- Abandonment: The desertion or willful forsaking of an elder or a dependent adult by anyone having care or custody of that person under circumstances in which a reasonable person would continue to provide care and custody.
- Financial Abuse: Occurs when a person or entity takes, secretes, appropriates, obtains or retains real or personal property of an elder or dependent adult for a wrongful use or with intent to defraud, does so by undue influence or assists in doing so.
People who habitually commit these acts of abuse usually hide their offenses. Sometimes elderly victims have dementia or other memory problems, and cannot reliably recall or report the abuse. Other times the victims feel intimidated or scared that their situation will worsen if they report their abusive caregivers. In worst-case scenarios, the abusers threaten their victims to stay silent.
For these reasons, families and friends must be vigilant and watch for signs of abuse in facilities. Try to identify whether your parent, grandparent or elderly relative is in inexplicable distress because that could mean they are suffering one or more types of abuse.
Signs of Abuse in Nursing Home Facilities
To help families protect their elderly relatives against nursing home abuse, we’ve compiled lists of common signs of abuse or neglect and changes in behavior to watch out for whenever you visit the facility and interact with your loved one.
Here are common signs of abuse in nursing homes:
- Unreported injuries or sudden injuries your loved one couldn’t sufficiently explain, like broken bones, burns or welts on their arms and legs.
- Bruises, lesions and sores unrelated to the elderly’s health issues.
- Lack of hygiene or incontinence care as shown by signs such as odors, dirty hair, poor oral hygiene, being left in soiled diapers, long or dirty nails, and unwashed clothes.
- Marks around the wrists and ankles that resemble restraining straps.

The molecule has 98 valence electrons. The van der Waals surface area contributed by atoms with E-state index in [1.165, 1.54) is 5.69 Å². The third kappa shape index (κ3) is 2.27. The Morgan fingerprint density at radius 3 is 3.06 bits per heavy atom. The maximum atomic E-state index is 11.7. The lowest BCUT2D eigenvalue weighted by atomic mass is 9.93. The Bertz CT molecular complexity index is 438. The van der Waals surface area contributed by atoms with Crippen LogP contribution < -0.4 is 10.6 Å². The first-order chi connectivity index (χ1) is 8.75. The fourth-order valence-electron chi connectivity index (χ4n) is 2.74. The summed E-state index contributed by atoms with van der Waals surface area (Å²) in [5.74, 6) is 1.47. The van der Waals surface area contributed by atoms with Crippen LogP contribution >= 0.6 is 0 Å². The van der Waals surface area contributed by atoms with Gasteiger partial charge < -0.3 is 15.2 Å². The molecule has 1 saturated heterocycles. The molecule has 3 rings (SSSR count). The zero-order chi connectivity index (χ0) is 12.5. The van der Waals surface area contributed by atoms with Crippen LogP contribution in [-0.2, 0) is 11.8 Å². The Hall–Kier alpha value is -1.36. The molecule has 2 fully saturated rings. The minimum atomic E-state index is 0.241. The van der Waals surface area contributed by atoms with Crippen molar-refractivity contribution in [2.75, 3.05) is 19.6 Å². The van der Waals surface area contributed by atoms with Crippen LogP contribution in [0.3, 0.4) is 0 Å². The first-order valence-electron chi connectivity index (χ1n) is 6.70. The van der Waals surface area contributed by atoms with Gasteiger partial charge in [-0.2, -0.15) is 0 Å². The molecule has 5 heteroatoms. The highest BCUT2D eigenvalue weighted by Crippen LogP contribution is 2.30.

- Visible lack of housekeeping in your relative’s private rooms, such as dusty floors, musty curtains, dank and unwashed bedclothes, a messy kitchen sink, a dirty toilet and bath, etc.
- No sign of proper medication monitoring, like keeping prescriptions in organizers, medicine intake logs or doctors’ notes and reminders.
- Lack of fresh, good food and beverages, even if there is a refrigerator or good pantry in the suite.
Whenever a person suffers abuse, they will inevitably show signs of it on their bodies and through changes in behavior. So watch out for changes in behavior and deviations from their usual attitude, hobbies, activities, etc. Below are some red flags that you might observe in your elderly relative:
- A sudden tendency of the elderly to wear long-sleeved shirts and pants, even in warm weather.
- Abnormal behavior and a sudden withdrawal from habits and activities that the elderly used to enjoy.
- Refusal to participate in social activities when they previously enjoyed doing them.
- Increasing preference to be isolated from everyone.
- Sudden change in demeanor – the elderly becomes quiet, withdrawn or tense – when the suspected caregiver is present.
- Difficulty sleeping.
- Inexplicable weight loss, limping, pain in the genital area and other signs of physical and sexual abuse.
Abusive people do their best to avoid suspicion. However, they succumb to telltale signs precisely because they want to hide their abuse. Here are some things to look out for in your elderly relative’s assigned caregivers:
- Suspicious behavior, such as encouraging the elderly’s sudden antisocial behavior and self-imposed isolation.
- Hostile tone, words and demeanor toward the elderly when they think no one is watching.
- Unrepentant disrespect towards the elderly.
- Using the elderly’s possessions and accommodations without their express permission.
What To Do if a Loved One Becomes a Victim of Abuse or Neglect in a Nursing Home or Residential Care Facility
Our elderly parents, relatives and friends deserve a safe, caring and loving environment. Even if you’re not with them 24/7, you can still look after them and ensure their safety.
If you suspect that they are suffering abuse from their nursing home caregivers, you need to act quickly. Get in touch with our elder abuse attorneys at Holm Law Group and seek advice on what legal steps to take to ensure the abusive staff can no longer harm your loved one or anyone else in the future.